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Inicio Boletín Médico del Hospital Infantil de México (English Edition) Fluid balance and acute kidney injury in septic shock
Journal Information
Vol. 74. Issue 4.
Pages 282-288 (July - August 2017)
Vol. 74. Issue 4.
Pages 282-288 (July - August 2017)
Research paper
DOI: 10.1016/j.bmhime.2017.02.001
Open Access
Fluid balance and acute kidney injury in septic shock
Balance de líquidos y lesión renal aguda en el choque séptico
Jesús Javier Martínez-Garcíaa,b,
Corresponding author

Corresponding author.
, Nidia Maribel León-Sicairosa,b, Adrián Canizalez-Románb,c, Bianca Azucena García-Arellanoa
a Unidad de Terapia Intensiva Pediátrica, Hospital Pediátrico de Sinaloa Dr. Rigoberto Aguilar Pico, Culiacán, Sinaloa, Mexico
b Unidad de Investigación de la Facultad de Medicina, Universidad Autónoma de Sinaloa, Culiacán, Sinaloa, Mexico
c Departamento de Investigación, Hospital de la Mujer, Secretaría de Salud, Culiacán, Sinaloa, Mexico
Article information
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Tables (3)
Table 1. General characteristics of the patients.
Table 2. Univariate analysis of clinical and laboratory characteristics among non-survivors and survivors septic shock pediatric patients.
Table 3. Multivariate analysis.
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In patients with septic shock, excessive fluid administration can lead to increased morbidity and mortality. The aim of this study was to evaluate the association between fluid balance, acute kidney injury and mortality in patients with septic shock.


A study of cases and controls was conducted in a pediatric intensive care unit. The fluid balance in the first 72h and the presence of acute kidney injury was compared in patients diagnosed with septic shock who died against patients who survived the same condition. Univariate and multivariate analyses were performed.


Forty-five cases and forty-five controls were included in the analysis. Mortality was associated with Pediatric Risk of Mortality (PRISM III) ≥ 26 points (OR 7.5, 95% CI 2.8-18.7; p=0.000), Pediatric Logistic Organ Dysfunction (PELOD) ≥ 24 points (OR 11.0, 95% CI 4.1-29.4; p=0.000), creatinine ≥ 0.65mg/dl (OR 5.6, 95% CI 2.2-13.9; p=0.000), lactate ≥ 2.5 mmol/l (OR 2.5, 95% CI 1.1-5.9; p=0.033), SvO2 < 60% (OR 4.6, 95% CI 4.5-4.5; p=0.001), positive balance > 9% in 72h (OR 4.3, 95% CI 1.6-11.7; p=0.003), acute kidney injury (OR 5.7, 95% CI: 2.2-15.1; p=0.000). In the multivariate model, the values of PRISM ≥26 and PELOD ≥24 points were significant.


In patients who died due to septic shock, the multivariate model showed an association with PRISM ≥26 and PELOD ≥24 and a trend toward association with SvO2 <60% and positive balance of liquids > 9%.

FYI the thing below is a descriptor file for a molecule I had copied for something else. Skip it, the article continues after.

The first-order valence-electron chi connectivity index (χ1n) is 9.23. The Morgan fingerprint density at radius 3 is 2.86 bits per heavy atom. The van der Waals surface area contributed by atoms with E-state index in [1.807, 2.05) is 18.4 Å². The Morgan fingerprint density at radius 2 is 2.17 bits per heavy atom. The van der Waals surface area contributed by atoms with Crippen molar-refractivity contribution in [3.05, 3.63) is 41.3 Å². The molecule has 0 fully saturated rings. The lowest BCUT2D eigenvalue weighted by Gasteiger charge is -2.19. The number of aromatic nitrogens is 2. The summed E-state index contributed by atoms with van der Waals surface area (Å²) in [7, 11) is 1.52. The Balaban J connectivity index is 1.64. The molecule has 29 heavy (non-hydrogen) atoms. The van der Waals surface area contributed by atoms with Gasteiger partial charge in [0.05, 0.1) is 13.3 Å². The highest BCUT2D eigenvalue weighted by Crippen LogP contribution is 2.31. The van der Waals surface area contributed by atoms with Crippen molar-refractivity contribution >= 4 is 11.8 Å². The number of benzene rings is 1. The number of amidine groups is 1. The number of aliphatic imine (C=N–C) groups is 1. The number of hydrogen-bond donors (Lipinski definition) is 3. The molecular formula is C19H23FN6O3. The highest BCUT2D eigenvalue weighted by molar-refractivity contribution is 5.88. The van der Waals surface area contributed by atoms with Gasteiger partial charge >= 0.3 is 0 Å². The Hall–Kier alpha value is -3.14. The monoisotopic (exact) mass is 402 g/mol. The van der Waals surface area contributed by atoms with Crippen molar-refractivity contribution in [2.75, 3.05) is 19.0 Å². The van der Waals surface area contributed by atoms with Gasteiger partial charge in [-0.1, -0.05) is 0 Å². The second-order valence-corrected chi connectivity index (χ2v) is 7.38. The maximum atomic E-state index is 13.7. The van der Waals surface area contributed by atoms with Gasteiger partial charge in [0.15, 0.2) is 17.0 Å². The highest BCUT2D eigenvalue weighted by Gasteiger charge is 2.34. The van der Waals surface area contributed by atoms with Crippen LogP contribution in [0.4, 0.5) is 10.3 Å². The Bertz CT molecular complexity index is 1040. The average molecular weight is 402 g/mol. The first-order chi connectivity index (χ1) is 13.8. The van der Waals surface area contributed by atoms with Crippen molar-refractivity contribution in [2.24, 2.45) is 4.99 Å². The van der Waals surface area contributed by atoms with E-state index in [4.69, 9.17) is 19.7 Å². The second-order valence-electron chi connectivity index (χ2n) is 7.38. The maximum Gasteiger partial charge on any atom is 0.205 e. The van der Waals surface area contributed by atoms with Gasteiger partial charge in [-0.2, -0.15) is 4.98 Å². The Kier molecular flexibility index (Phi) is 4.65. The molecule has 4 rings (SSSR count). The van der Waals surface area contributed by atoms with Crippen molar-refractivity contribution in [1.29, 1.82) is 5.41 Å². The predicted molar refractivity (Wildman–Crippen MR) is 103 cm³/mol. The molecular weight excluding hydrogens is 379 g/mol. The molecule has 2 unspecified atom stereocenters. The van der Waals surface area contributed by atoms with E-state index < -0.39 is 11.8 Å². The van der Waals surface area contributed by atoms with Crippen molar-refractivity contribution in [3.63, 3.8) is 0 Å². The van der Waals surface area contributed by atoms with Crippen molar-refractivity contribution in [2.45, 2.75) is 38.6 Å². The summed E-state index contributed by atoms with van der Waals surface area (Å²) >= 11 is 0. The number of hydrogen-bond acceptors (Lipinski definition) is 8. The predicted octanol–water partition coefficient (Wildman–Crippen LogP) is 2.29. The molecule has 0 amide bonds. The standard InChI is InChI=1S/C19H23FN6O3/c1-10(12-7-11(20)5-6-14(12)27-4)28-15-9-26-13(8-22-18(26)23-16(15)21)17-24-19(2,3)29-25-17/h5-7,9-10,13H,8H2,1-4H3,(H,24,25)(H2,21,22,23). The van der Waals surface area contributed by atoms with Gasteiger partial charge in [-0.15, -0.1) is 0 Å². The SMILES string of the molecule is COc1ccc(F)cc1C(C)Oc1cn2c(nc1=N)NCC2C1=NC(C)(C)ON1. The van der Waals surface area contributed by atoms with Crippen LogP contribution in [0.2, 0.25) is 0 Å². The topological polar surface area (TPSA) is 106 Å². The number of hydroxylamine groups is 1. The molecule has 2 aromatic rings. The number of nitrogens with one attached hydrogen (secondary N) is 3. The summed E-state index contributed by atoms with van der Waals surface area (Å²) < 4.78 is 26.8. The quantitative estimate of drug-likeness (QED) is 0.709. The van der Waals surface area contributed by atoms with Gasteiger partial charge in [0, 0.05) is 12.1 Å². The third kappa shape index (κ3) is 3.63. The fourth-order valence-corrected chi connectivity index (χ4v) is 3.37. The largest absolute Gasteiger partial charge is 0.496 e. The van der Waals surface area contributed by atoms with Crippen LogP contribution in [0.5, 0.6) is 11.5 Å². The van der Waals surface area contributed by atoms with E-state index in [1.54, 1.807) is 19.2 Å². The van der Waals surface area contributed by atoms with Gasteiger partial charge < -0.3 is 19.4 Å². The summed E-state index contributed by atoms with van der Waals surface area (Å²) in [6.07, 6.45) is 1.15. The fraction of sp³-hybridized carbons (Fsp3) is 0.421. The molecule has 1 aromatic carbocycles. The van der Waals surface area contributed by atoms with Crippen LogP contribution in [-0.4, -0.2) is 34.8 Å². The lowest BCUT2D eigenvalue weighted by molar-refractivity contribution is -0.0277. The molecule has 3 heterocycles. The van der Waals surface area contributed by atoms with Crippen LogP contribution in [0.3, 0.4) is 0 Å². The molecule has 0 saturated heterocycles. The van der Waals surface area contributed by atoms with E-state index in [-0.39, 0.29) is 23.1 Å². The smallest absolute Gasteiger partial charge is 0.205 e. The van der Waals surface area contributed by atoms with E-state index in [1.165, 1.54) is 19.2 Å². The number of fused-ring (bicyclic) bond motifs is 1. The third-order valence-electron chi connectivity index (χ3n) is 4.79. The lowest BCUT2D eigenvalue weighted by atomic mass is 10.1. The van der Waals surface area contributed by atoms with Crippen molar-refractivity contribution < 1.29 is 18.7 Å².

Fluid balance
Septic shock
Acute kidney injury
Pediatric intensive care units

En el paciente con choque séptico, la administración excesiva de líquidos puede incrementar la morbilidad y mortalidad. El objetivo de este estudio fue evaluar la asociación entre el balance de líquidos, la lesión renal aguda y la mortalidad en pacientes con choque séptico.


Se realizó un estudio de casos y controles en una unidad de terapia intensiva pediátrica. Se comparó el balance de líquidos en las primeras 72h y la presencia de lesión renal aguda en pacientes con diagnóstico de choque séptico que fallecieron contra pacientes que sobrevivieron a la misma patología. Se realizó un análisis univariado y multivariado.


Se incluyeron 45 casos y 45 controles en el análisis. La mortalidad se asoció con riesgo pediátrico de mortalidad (PRISM) ≥ 26 puntos (RM 7.5, IC 95% 2.8-18.7; p=0.000), disfunción orgánica logística pediátrica (PELOD) ≥ 24 puntos (RM 11.0, IC 95% 4.1-29.4; p=0.000), creatinina ≥ 0.65mg/dl (RM 5.6, IC 95% 2.2-13.9; p=0.000), lactato ≥ 2.5 mmol/l (RM 2.5, IC 95% 1.1-5.9; p=0.033), SvO2<60% (RM 4.6, IC 95% 4.5-4.5; p=0.001), balance positivo > 9% en 72h (RM 4.3, IC 95% 1.6-11.7; p=0.003), lesión renal aguda (RM 5.7, IC 95% 2.2-15.1; p=0.000). En el modelo multivariado, PRISM ≥ 26 y PELOD ≥ 24 puntos permanecieron significativas.


En los pacientes que fallecieron por choque séptico, el modelo multivariado mostró una asociación con PRISM ≥26 y PELOD ≥24 y una tendencia hacia la asociación con SvO2 <60% y balance de líquidos positivo >9%.

Palabras clave:
Balance de líquidos
Choque séptico
Lesión renal aguda
Unidad de terapia intensiva pediátrica
Full Text